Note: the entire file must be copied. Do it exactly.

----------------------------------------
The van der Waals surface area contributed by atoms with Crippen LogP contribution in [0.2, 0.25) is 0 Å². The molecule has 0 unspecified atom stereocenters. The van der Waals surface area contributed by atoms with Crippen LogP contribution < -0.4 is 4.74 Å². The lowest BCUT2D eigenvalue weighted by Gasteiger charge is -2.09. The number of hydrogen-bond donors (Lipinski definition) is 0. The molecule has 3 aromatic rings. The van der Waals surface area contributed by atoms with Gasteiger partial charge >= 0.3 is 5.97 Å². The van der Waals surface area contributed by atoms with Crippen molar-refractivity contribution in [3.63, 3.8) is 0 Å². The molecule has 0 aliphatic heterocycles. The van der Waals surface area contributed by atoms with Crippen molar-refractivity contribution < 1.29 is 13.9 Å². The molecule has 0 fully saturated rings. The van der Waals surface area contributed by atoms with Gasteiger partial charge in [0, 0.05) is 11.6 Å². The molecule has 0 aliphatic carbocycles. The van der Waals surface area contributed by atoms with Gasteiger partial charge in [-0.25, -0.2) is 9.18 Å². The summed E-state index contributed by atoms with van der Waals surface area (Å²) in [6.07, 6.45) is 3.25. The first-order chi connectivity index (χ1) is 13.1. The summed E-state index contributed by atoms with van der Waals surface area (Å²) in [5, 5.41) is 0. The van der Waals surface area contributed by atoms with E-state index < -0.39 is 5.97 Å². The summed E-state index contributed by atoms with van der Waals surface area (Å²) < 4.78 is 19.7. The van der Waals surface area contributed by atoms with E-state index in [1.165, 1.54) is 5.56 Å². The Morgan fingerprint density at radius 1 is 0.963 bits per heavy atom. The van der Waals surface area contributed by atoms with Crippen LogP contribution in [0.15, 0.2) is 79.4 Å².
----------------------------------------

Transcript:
The van der Waals surface area contributed by atoms with Crippen LogP contribution in [0.2, 0.25) is 0 Å². The molecule has 0 unspecified atom stereocenters. The van der Waals surface area contributed by atoms with Crippen LogP contribution < -0.4 is 4.74 Å². The lowest BCUT2D eigenvalue weighted by Gasteiger charge is -2.09. The number of hydrogen-bond donors (Lipinski definition) is 0. The molecule has 3 aromatic rings. The van der Waals surface area contributed by atoms with Gasteiger partial charge >= 0.3 is 5.97 Å². The van der Waals surface area contributed by atoms with Crippen molar-refractivity contribution in [3.63, 3.8) is 0 Å². The molecule has 0 aliphatic heterocycles. The van der Waals surface area contributed by atoms with Crippen molar-refractivity contribution < 1.29 is 13.9 Å². The molecule has 0 fully saturated rings. The van der Waals surface area contributed by atoms with Gasteiger partial charge in [0, 0.05) is 11.6 Å². The molecule has 0 aliphatic carbocycles. The van der Waals surface area contributed by atoms with Gasteiger partial charge in [-0.25, -0.2) is 9.18 Å². The summed E-state index contributed by atoms with van der Waals surface area (Å²) in [6.07, 6.45) is 3.25. The first-order chi connectivity index (χ1) is 13.1. The summed E-state index contributed by atoms with van der Waals surface area (Å²) in [5, 5.41) is 0. The van der Waals surface area contributed by atoms with E-state index < -0.39 is 5.97 Å². The summed E-state index contributed by atoms with van der Waals surface area (Å²) < 4.78 is 19.7. The van der Waals surface area contributed by atoms with E-state index in [1.165, 1.54) is 5.56 Å². The Morgan fingerprint density at radius 1 is 0.963 bits per heavy atom. The van der Waals surface area contributed by atoms with Crippen LogP contribution in [0.15, 0.2) is 79.4 Å².